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It will be conceded, we presume, that the attempt to inculcate religious truth upon adult minds that have been hitherto ignorant of it, is, to a great extent, fruitless. The obstacles to its action on those who stand most in need of it are numerous. Among them are, 1.the absence of habits of reflection and meditation. 2. The customs which govern the places of resort for pubiic worship and religious teaching. 3. The pressure of immediate and conscious wants. 4 False or vague views of the offices and requirements of religion. In confirmation of this opinion, we may cite a passage from a series of papers on the condition of large classes of the population of London, which have excited more than ordinary interest.
"It is estimated that the number of costermongers or street sellers attending the London 'green' aud fish markets, is about 30,000 men, women, and children. It is supposed that not three in one hundred of them were ever in the interior of a church or any place of worship, or knew what is meant by Christianity. Of all things, they hate tracts. They hate them, because the people leaving them never give them any thing, and, as they can't read the tract, (not one in forty,) they're vexed to be bothered with it. And really, what is the use of giving people reading before you've taught them to read? They respect the city missionaries, because they read to them, and because they visit the sick, and sometimes give oranges and such like to them and the children. We have known a city missionary buy a shilling's worth of oranges of a coster, and give them away to the sick and the children, and that made him respected among them. If the costers had to profess themselves of some religion to-morrow, they would all become Roman Catholics, every one of them. The priest, the sisters of charity, &c., always come to the sick, &c. They reckon that religion's best that gives the most in charity."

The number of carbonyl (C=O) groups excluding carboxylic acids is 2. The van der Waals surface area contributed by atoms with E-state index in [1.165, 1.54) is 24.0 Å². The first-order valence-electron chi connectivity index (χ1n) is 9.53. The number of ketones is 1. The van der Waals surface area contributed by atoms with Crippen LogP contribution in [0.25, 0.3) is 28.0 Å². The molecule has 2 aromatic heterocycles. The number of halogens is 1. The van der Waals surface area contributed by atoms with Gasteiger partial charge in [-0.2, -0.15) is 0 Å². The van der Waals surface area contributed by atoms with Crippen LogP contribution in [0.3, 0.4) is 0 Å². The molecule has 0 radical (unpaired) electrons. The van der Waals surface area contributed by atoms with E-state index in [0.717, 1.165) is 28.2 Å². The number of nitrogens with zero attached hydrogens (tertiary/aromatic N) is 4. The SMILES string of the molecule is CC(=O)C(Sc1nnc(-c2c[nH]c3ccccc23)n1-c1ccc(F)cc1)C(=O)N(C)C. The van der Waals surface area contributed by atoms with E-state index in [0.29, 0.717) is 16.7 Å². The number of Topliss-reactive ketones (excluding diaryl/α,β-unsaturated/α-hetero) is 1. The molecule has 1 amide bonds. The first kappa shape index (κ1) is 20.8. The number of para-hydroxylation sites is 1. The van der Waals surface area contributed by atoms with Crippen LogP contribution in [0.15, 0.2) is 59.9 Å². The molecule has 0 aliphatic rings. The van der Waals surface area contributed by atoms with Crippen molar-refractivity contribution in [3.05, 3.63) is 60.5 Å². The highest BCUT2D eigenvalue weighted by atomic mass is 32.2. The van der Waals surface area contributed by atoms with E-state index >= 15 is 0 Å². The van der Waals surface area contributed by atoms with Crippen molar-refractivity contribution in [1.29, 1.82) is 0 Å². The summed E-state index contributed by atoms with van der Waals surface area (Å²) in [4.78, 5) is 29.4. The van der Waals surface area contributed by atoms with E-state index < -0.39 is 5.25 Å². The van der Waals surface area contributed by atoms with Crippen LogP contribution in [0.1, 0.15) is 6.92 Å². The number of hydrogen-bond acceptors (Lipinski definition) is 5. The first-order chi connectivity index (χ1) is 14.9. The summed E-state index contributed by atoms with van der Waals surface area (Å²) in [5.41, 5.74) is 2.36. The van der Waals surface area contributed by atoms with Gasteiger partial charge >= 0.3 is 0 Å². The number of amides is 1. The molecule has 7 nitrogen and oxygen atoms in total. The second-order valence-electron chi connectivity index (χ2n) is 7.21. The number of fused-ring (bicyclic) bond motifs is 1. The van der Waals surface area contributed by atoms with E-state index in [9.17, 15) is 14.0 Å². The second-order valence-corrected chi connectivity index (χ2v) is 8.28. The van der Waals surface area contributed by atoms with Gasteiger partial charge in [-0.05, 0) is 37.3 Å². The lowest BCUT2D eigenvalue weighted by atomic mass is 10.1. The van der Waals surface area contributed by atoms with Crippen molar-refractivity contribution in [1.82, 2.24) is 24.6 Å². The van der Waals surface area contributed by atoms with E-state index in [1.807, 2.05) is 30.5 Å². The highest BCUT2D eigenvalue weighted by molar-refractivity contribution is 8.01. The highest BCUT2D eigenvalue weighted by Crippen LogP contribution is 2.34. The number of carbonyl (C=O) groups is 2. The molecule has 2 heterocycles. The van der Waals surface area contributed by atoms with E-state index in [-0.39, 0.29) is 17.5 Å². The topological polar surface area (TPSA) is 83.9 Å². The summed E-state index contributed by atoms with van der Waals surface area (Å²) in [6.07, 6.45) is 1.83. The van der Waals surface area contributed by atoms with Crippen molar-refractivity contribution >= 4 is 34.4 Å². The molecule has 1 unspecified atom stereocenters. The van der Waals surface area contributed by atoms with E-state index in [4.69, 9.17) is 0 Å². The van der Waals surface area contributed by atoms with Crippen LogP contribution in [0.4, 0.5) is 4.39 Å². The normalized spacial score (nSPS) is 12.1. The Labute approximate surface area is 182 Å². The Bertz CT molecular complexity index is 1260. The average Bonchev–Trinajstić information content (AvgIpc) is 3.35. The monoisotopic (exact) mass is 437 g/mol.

And is it impossible to teach them that the charity is best which brings with it the hopes and consolations of religion, secures to them permanent sources of prosperity, happiness and peace, frees the soul from the shackles of superstition and sensualism, and opens up before it the way of eternal life? Perhaps the experiment may fail with adults, but it will succeed to a great extent with the children; and this presents the array of Infant schools, Sunday schools, and Industrial and Ragged schools in an interesting aspect. They confer the boon of education, and thus supply the means of self-support. The Christian teachers go into a family as helpers, as suppliers of wants, as counsellors, as friends in adversity, as sympathizers with woes whidh press most severely upon soul and body.
It is among the children that we find the fewest obstacles to the full play of good influences-and surely the motives to exert them are strong enough? If there is an object of real pity in the wide world it is a little child making its way unguarded and uncounselled up into the busy haunts of men, with skin as fair and delicate as a palacechild, yet all begrimmed with dirt-affections susceptible of the gentlest influences, yet all rudely stifled—a temper pliable, yet goaded into obstinacy and violence-a mind capable of exalted attainments assimilating it to its Creator, yet left to rust and perish in brutish ignorance. We have seen such children: they sometimes find place in our Infant and Sunday schools, and when well cared for, they are among the most precious tokens of the redeeming virtue of such institutions.